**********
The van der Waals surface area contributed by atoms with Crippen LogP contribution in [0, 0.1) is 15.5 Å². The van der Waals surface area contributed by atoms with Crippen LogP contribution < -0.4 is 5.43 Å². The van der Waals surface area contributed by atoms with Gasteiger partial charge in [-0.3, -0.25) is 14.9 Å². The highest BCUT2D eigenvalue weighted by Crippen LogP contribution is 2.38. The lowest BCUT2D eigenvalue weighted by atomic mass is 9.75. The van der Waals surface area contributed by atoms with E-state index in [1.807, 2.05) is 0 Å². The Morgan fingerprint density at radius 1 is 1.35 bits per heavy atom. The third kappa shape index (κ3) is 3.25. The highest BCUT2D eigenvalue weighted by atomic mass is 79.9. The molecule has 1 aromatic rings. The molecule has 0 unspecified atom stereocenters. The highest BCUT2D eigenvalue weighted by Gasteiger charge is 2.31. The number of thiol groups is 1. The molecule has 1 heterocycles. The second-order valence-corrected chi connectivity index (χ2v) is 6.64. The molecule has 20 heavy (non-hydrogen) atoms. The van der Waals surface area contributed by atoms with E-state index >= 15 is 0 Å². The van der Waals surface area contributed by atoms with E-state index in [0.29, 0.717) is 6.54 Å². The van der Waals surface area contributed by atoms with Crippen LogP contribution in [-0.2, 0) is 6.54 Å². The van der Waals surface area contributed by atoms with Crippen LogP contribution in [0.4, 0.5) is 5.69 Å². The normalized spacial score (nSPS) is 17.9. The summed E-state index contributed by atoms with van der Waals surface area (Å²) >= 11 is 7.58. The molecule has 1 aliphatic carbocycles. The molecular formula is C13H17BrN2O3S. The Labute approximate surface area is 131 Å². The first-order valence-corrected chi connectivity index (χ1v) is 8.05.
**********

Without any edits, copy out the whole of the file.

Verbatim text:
The van der Waals surface area contributed by atoms with Crippen LogP contribution in [0, 0.1) is 15.5 Å². The van der Waals surface area contributed by atoms with Crippen LogP contribution < -0.4 is 5.43 Å². The van der Waals surface area contributed by atoms with Gasteiger partial charge in [-0.3, -0.25) is 14.9 Å². The highest BCUT2D eigenvalue weighted by Crippen LogP contribution is 2.38. The lowest BCUT2D eigenvalue weighted by atomic mass is 9.75. The van der Waals surface area contributed by atoms with E-state index in [1.807, 2.05) is 0 Å². The Morgan fingerprint density at radius 1 is 1.35 bits per heavy atom. The third kappa shape index (κ3) is 3.25. The highest BCUT2D eigenvalue weighted by atomic mass is 79.9. The molecule has 1 aromatic rings. The molecule has 0 unspecified atom stereocenters. The highest BCUT2D eigenvalue weighted by Gasteiger charge is 2.31. The number of thiol groups is 1. The molecule has 1 heterocycles. The second-order valence-corrected chi connectivity index (χ2v) is 6.64. The molecule has 20 heavy (non-hydrogen) atoms. The van der Waals surface area contributed by atoms with E-state index >= 15 is 0 Å². The van der Waals surface area contributed by atoms with E-state index in [0.29, 0.717) is 6.54 Å². The van der Waals surface area contributed by atoms with Crippen LogP contribution in [-0.2, 0) is 6.54 Å². The van der Waals surface area contributed by atoms with Crippen LogP contribution in [0.4, 0.5) is 5.69 Å². The normalized spacial score (nSPS) is 17.9. The summed E-state index contributed by atoms with van der Waals surface area (Å²) >= 11 is 7.58. The molecule has 1 aliphatic carbocycles. The molecular formula is C13H17BrN2O3S. The Labute approximate surface area is 131 Å². The first-order valence-corrected chi connectivity index (χ1v) is 8.05.